Edward's seemingly boundless energy has reminded many observers of another successful Democratic pairing: Bill Clinton's 1992 selection of an equally youthful Al Gore (at that time, Gore had yet to be caricatured as tired and wooden). But selecting Gore made sense because Clinton was youthful and enthusiastic, too. Kerry isn't, and putting Edwards on the ticket might just emphasize that fact. By contrast, Gephardt's best political asset may be his image as a stable, veteran leader -- a quality Kerry shares. In other words, while putting Edwards on the ticket could remind them of what's wrong with Kerry, putting Gephardt on the ticket could remind them of what's right with him. Moreover, Gephardt might do a better job of reminding voters of what's wrong with Bush. While there's no question that Edwards is an unusually gifted speaker, during the primaries he seemed reluctant to attack in the way vice-presidential candidates must. You can't say that about Gephardt, who proved his mettle as a Democratic partisan during the fight against Newt Gingrich's Contract With America.
Granted, just as Gephardt's presence would highlight certain Kerry strengths, it might also reinforce certain weaknesses. On bread-and-butter issues, for example, Gephardt has frequently been an unreconstructed liberal. At the very least, Gephardt's calls for repealing the entire Bush tax cut would make it easier for the GOP to demagogue the issue, despite Kerry's ever-so-careful locutions on the matter. And, with such a long legislative career, Gephardt has changed his mind more than a few times, most conspicuously on abortion. (Gephardt began his career as a pro-lifer.) It was a Michael Dukakis ad about flip-flops that helped kill Gephardt's promising presidential candidacy in 1988, and, in the years since, articles about Gephardt reinventions have become a veritable rite of passage among Washington journalists. (I wrote one myself three years ago.) Picking up where he left off in 2000, when running against Gore, Bush has already begun attacking Kerry as a serial flip-flopper who will say anything to get elected. Gephardt's presence on the ticket certainly won't diminish that appearance and could very well enhance it.
But any potential running mate has political liabilities, and the good thing about Gephardt's is that they're well established. Gephardt has been on the front lines of congressional battles for the better part of three decades, and he has endured the scrutiny of two presidential campaigns. If there were some devastating political weapon against him out there -- whether it be a personal scandal or a particularly unappealing set of votes -- Republicans would have deployed it long ago. Edwards, on the other hand, remains a largely untested commodity. He has had to suffer negative political attacks just once, when he ran for the Senate in 1998. Because he kept his campaign so positive this season and never emerged as the front-runner, the media never scoured his past the way it did Kerry's. Nor have the voters rendered anything close to a definitive verdict on some of Edwards's more obvious liabilities, like his lack of governing experience. Among other things, it's far from clear that the youthful Edwards has the stature to share a stage with Dick Cheney in a debate over foreign policy. Voters may find Gephardt a bit weathered, but, for that same reason, he probably meets the public's definition of a would-be commander-in-chief.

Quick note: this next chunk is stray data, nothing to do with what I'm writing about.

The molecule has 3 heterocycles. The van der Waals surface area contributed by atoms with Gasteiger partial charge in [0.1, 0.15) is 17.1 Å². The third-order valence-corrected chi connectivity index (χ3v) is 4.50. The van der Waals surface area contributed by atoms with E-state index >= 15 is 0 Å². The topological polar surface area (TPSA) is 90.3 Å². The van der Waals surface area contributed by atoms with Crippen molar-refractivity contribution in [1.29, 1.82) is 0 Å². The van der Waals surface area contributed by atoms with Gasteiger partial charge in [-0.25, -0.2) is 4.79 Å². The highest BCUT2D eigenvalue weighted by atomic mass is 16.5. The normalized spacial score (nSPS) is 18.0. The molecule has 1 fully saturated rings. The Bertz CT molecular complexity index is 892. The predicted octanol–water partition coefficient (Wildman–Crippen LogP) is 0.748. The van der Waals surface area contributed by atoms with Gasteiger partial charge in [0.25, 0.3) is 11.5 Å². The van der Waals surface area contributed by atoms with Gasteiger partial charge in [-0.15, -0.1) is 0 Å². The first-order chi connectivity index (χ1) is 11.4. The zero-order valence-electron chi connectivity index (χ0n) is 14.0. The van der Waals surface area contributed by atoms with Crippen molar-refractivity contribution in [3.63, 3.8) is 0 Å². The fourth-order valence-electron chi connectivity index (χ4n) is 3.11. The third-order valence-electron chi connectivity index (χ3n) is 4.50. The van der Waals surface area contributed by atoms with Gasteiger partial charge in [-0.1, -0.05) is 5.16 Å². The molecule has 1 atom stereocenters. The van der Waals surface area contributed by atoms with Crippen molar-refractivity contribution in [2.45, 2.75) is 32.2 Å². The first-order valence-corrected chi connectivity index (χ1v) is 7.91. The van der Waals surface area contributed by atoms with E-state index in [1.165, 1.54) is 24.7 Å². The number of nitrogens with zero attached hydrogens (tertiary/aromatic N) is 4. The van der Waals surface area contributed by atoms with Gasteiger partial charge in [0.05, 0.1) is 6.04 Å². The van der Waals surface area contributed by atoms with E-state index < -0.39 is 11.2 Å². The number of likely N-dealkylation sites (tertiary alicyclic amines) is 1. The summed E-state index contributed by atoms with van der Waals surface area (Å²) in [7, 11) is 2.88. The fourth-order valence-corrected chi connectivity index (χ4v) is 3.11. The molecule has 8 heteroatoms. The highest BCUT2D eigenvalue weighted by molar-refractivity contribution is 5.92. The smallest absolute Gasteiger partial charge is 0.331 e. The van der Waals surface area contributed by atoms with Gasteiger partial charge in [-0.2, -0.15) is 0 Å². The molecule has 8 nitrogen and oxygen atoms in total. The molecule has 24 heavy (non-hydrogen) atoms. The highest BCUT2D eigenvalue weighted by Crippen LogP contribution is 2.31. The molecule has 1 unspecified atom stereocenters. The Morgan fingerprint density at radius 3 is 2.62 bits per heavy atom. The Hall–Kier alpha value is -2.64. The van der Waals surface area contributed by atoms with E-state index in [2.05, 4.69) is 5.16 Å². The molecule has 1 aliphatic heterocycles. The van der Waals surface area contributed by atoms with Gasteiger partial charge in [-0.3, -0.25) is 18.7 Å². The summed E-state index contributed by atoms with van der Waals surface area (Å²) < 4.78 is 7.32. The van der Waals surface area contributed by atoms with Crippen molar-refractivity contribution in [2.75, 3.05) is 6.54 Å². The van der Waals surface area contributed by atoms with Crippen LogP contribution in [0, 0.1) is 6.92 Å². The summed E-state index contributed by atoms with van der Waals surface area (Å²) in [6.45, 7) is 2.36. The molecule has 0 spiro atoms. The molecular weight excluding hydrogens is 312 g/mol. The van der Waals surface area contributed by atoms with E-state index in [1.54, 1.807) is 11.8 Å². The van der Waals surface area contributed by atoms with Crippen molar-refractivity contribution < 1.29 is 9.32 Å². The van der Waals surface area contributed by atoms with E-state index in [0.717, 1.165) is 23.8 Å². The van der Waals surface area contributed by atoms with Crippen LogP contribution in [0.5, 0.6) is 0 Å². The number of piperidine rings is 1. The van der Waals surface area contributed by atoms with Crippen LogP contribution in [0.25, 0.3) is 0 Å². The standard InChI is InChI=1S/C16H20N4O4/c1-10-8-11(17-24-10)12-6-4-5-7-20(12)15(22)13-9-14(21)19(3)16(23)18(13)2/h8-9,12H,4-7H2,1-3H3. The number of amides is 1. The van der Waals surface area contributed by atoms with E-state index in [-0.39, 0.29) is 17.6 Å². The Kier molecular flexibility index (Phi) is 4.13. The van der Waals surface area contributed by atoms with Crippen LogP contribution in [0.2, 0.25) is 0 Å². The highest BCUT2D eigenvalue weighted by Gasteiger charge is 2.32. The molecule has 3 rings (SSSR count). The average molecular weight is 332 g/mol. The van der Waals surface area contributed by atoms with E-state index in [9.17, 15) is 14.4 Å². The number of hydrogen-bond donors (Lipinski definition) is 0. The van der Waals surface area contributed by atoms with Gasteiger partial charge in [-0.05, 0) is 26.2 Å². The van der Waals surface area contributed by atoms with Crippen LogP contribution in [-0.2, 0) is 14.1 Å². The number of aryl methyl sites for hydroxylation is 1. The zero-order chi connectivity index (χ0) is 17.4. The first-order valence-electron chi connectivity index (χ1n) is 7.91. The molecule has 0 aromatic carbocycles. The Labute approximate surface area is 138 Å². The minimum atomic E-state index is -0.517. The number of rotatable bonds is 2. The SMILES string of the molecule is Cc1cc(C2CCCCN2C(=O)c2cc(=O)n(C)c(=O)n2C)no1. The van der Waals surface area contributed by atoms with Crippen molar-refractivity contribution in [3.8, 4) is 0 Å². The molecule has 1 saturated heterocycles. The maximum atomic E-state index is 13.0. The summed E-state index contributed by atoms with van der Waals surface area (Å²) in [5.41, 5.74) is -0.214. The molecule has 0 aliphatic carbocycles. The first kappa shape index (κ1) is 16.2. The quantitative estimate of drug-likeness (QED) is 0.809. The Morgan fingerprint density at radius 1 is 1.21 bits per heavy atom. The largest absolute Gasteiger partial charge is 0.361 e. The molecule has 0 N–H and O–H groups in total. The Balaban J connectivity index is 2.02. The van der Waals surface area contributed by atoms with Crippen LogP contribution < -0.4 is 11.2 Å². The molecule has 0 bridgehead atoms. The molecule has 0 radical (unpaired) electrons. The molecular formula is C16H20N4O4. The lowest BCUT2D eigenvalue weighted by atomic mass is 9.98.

But the best reason to consider Gephardt seriously may simply be that he'd make a better vice president. A successful vice president can help an administration in many ways: By offering political advice, helping push legislation through Congress, acting as a disciplined spokesman, and managing relations with party interest groups (both to rally support and, when necessary, to provide cover for the president when he needs to defy them). It's Cheney's skill at these things that has made him such a force in the Bush White House. And, in all these respects, Gephardt's experience as a House leader and his long-standing relationships with Democratic interest groups would make him a better choice than the relative neophyte Edwards. Should Gephardt have to assume the presidency because Kerry could no longer serve, the veteran representative would be a safe, responsible choice to manage the country as it wages the war on terrorism. Edwards might well be up for that job, too. But, again, given his relative lack of experience in office, it's hard to be sure.
None of this is to say Gephardt is clearly Kerry's best choice. There are good arguments in favor of other prominent Democrats, such as Evan Bayh, Bob Graham, and Bill Richardson, not to mention such (relatively) less well-known officials as Virginia Governor Mark Warner. But the fact that Kerry and Gephardt are battle-tested -- both politically and, in Kerry's case, literally -- would make them a formidable team. It's more difficult to say the same about Kerry and Edwards.
Jonathan Cohn is a senior editor at TNR and a Kaiser Family Foundation media fellow.
By Jonathan Cohn